Explain The Generation of DSB-SC Signal with Balanced Modulator Using Diodes
Balanced Modulator Using Diodes
We already know that a non-linear resistance or non-linear device may be used to produce Amplitude Modulation i.e. one carrier and two sidebands .
However, a DSB-SC signal contains only two sidebands . Thus, if two non-linear devices such as diodes, transistors etc. are connected in a balanced mode so that they suppress the carriers of each other, then only sidebands are left and a DSB-SC signal is generated .
Therefore, a balanced modulator may be defined as a circuit in which two non-linear devices are connected in a balanced mode to produce a DSB-SC signal .
In this article, we shall discuss a balanced modulator circuit using diodes .
Fig.1 shows the balanced modulator using diodes as non-linear device .
The modulating signal x(t) is applied equally with 180o phase reversal at the inputs of both the diodes through the input center tapped transformer .
The carrier is applied to the center tap of the secondary .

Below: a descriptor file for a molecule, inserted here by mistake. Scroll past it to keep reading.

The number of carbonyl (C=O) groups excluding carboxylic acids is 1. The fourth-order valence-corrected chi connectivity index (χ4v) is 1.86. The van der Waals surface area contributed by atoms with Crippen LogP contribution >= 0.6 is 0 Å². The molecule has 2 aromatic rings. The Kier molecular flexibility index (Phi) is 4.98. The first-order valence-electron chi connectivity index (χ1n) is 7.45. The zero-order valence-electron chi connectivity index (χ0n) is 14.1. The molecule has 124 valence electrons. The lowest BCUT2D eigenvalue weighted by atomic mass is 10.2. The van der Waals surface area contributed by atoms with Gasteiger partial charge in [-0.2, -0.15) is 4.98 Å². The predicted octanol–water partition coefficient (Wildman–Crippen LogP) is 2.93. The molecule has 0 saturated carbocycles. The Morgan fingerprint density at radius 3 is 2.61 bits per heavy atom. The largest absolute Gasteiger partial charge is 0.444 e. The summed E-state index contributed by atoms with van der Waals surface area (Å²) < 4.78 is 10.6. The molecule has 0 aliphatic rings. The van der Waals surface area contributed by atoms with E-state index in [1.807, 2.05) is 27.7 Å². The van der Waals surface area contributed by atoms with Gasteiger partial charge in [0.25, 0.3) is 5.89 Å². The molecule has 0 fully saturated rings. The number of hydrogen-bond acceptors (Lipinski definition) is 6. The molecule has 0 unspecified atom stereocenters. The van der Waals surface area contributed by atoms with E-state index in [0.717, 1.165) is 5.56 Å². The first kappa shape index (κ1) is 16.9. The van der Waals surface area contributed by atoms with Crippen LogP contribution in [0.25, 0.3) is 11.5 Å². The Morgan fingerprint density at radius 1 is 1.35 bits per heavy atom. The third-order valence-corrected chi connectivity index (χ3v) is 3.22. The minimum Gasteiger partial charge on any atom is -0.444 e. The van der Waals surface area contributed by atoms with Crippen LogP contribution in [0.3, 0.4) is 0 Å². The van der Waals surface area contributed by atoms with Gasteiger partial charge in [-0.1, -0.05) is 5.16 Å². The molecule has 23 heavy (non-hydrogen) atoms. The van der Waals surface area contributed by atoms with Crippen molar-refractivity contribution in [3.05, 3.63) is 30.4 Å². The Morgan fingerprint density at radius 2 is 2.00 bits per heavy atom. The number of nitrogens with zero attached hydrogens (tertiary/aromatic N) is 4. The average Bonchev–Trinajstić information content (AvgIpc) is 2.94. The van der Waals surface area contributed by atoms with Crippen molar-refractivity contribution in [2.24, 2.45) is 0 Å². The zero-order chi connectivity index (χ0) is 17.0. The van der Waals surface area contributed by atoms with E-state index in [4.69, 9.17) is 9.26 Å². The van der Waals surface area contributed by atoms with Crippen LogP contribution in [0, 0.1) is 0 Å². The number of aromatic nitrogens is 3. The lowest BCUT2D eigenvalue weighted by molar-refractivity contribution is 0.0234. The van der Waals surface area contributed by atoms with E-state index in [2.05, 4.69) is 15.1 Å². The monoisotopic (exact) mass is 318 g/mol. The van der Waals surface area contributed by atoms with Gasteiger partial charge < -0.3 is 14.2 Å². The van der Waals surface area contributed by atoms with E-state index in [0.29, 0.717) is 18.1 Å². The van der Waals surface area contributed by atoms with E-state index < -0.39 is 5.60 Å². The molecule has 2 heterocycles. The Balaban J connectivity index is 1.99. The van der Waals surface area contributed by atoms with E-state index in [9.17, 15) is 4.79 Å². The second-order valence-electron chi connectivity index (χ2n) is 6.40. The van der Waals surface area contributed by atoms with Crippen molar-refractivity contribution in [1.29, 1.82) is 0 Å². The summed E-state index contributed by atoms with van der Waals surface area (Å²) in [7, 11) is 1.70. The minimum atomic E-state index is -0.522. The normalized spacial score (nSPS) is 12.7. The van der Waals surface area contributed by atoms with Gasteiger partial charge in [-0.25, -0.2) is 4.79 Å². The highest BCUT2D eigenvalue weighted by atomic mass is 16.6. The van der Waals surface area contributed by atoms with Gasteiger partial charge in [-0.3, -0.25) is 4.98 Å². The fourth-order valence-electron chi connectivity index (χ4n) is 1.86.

Hence, input voltage to D1 is given by :
And the input voltage to D2 is given by :
The parallel RLC circuits on the output side form the band pass filters .
The diode current i1 and i2 are given by :
The output voltage is given by :
Substituting the expression for i1 and i2 from equations (3) and (4), we get
Hence, the output voltage contains a modulating signal term and the DSB-SC signal .
The modulating signal term is eliminated and the second term is allowed to pass through to the output by the LC band pass filter section .
Therefore, final output = 4 b R x(t) cos ωct
= K x(t) cos ωct
Thus, the diode balanced modulator produces the DSB-SC signal at its output .